The result is an investor community whose billions sit on the sidelines.
The solution could be manifold, with standard-setting organisations such as VCMI providing orthodox guidance to companies, policy such as the recommendations of the Net Zero Review, and better data and technology improving the trust and transparency of both projects and markets.
“The overriding message is one of urgency,” said Sheldrake. “We need all hands on deck and tools in the box in order to accelerate the net zero transition. And governments including the UK must act decisively.”
Takeaway: Without swift action from regulatory bodies and standard-setters, companies and investors may be paralyzed by greenhushing — and the investment needed to get climate solutions to commercial scale could come too late to be maximally effective.
Opportunity: Localised investments can drive results at home and in emerging markets
A primary pillar of the Net Zero Review is to catalyse local action, to drive new jobs, homes, and infrastructure for the UK.
“Where is the domestic opportunity to sell the transition to net zero through the voluntary carbon market?” asked Skidmore. “Not just in order for emissions reductions to take place, but actually to mobilise future forms of investment in areas where there has been a lack of investment in the past.”
Liz Harrowell, Director, Climate Risk & Strategy at KPMG, echoed those concerns. She sees emerging demand for opportunities to engage in the VCM that are closer to home. UK companies may see locally-produced carbon credits as more future-proof than those produced abroad, but the supply in the UK is outpaced by that demand.
“It’s more difficult to navigate the market at the moment,” Harrowell explained, “and so a lot of companies are looking for national opportunities in the UK but not seeing an easy way to access those today.”
A tonne of carbon removed on the other side of the globe is identical in terms of chemistry to one removed at home, but the approach and the benefits can be vastly different. Davis took a measured approach to the trade-offs.
“There is a benefit from having a local supply,” he said, “as well as a benefit in carbon credits being able to channel capital to some of the economies where it’s most needed. There’s space for both certainly, but room to expand the supply in the UK based on where it is.”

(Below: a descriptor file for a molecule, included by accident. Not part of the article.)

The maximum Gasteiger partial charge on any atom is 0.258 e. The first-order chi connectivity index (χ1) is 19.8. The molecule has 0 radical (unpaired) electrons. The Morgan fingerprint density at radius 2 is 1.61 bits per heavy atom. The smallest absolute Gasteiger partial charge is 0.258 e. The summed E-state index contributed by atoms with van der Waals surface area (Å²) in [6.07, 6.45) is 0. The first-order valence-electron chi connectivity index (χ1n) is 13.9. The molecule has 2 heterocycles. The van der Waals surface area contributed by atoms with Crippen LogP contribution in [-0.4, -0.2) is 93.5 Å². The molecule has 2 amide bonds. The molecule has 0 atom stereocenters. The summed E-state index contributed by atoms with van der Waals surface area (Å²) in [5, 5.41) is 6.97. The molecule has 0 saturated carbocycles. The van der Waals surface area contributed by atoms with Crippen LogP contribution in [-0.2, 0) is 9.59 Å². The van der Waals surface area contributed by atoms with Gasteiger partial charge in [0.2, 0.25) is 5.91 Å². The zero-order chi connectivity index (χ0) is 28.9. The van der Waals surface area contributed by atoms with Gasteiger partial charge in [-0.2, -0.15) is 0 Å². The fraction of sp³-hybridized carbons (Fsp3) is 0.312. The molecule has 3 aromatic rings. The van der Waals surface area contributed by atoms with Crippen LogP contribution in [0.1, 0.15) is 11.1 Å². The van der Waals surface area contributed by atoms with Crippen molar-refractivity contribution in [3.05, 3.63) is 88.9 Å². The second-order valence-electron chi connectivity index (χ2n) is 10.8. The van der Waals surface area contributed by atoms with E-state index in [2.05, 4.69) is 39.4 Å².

Takeaway: There’s increasing demand in the UK for local approaches to carbon credits, but so far the supply hasn’t kept up. More investment in production could be lucrative for project developers and also deliver economic benefits to the UK and to companies searching for future-proof climate action opportunities.
Risk: The UK must act soon to secure its place as a climate leader
One thing each speaker emphasised was a need for urgency. The climate itself is a ticking clock, with each new year taking us closer to the brink of the 1.5°C threshold the IPCC says we must avoid.
But for the UK specifically, there’s a risk of losing out on the economic benefits of a sustainable economy as other global powers such as the US and Germany race forward. And when it comes to regulatory and policy standards for the VCM, there’s a lot of international competition in this space (UAE, Singapore). The VCM is going to feature heavily during COP28, so the opportunity is now for the UK to step up and take leadership on the VCM before other countries beat it to the punchline.
“We are now in a net zero race, and the UK risks falling behind,” said Skidmore. “But in many ways, we are still way out front when it comes to the ability to regulate and create standards and export those to other countries.”
Corporate climate actors around the world are clamouring for leadership, and Skidmore hopes the UK can provide it. But not all the time pressure is climate or competition related.
“Why are we — with 1% of global emissions — making all this effort?” asked Skidmore. “We can make this effort because we can shift the dial in ways that we wouldn’t have expected. What we have done on net zero, we can now do on the voluntary carbon market for the future.”
Takeaway: Time is running out for the UK to respond to the Net Zero review, but more broadly, for it to be a global leader when it comes to standards and policy for the VCM — and for climate action in general.
How corporate climate action can de-risk government action
While the immediate next steps in Mission Zero are the Governments’ to take, corporate actors need not sit on their hands waiting. The crisis is too urgent and the opportunity too ripe. In fact, action at the company level can play an important role to walk ahead of government spending and de-risk the investment. By helping to guarantee forward revenue for emerging approaches, they can scale faster and prove their methodology in advance of much-needed state investment.